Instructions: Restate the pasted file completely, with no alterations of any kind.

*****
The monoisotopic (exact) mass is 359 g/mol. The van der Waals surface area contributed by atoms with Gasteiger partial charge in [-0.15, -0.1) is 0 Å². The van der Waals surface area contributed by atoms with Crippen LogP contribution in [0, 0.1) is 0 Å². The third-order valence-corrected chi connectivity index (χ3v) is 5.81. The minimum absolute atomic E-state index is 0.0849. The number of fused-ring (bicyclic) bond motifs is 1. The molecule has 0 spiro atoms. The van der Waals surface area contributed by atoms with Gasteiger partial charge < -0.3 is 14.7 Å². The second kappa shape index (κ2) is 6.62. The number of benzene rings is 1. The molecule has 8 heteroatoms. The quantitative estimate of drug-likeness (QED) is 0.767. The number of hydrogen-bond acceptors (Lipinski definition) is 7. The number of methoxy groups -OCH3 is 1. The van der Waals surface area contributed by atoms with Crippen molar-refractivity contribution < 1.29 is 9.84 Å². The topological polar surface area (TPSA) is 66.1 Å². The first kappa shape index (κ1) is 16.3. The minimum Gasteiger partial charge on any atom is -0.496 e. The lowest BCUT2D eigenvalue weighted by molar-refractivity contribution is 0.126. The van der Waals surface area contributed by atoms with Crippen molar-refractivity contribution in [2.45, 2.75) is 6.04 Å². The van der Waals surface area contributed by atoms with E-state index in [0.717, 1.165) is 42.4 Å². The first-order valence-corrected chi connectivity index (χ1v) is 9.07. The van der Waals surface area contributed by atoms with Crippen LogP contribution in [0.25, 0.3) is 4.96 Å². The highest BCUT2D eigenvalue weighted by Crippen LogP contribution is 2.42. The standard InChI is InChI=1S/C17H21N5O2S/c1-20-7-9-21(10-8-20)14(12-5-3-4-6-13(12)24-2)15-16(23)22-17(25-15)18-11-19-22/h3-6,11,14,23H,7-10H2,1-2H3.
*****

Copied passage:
The monoisotopic (exact) mass is 359 g/mol. The van der Waals surface area contributed by atoms with Gasteiger partial charge in [-0.15, -0.1) is 0 Å². The van der Waals surface area contributed by atoms with Crippen LogP contribution in [0, 0.1) is 0 Å². The third-order valence-corrected chi connectivity index (χ3v) is 5.81. The minimum absolute atomic E-state index is 0.0849. The number of fused-ring (bicyclic) bond motifs is 1. The molecule has 0 spiro atoms. The van der Waals surface area contributed by atoms with Gasteiger partial charge < -0.3 is 14.7 Å². The second kappa shape index (κ2) is 6.62. The number of benzene rings is 1. The molecule has 8 heteroatoms. The quantitative estimate of drug-likeness (QED) is 0.767. The number of hydrogen-bond acceptors (Lipinski definition) is 7. The number of methoxy groups -OCH3 is 1. The van der Waals surface area contributed by atoms with Crippen molar-refractivity contribution < 1.29 is 9.84 Å². The topological polar surface area (TPSA) is 66.1 Å². The first kappa shape index (κ1) is 16.3. The minimum Gasteiger partial charge on any atom is -0.496 e. The lowest BCUT2D eigenvalue weighted by molar-refractivity contribution is 0.126. The van der Waals surface area contributed by atoms with Crippen molar-refractivity contribution in [2.45, 2.75) is 6.04 Å². The van der Waals surface area contributed by atoms with E-state index in [0.717, 1.165) is 42.4 Å². The first-order valence-corrected chi connectivity index (χ1v) is 9.07. The van der Waals surface area contributed by atoms with Crippen LogP contribution in [0.25, 0.3) is 4.96 Å². The highest BCUT2D eigenvalue weighted by Crippen LogP contribution is 2.42. The standard InChI is InChI=1S/C17H21N5O2S/c1-20-7-9-21(10-8-20)14(12-5-3-4-6-13(12)24-2)15-16(23)22-17(25-15)18-11-19-22/h3-6,11,14,23H,7-10H2,1-2H3.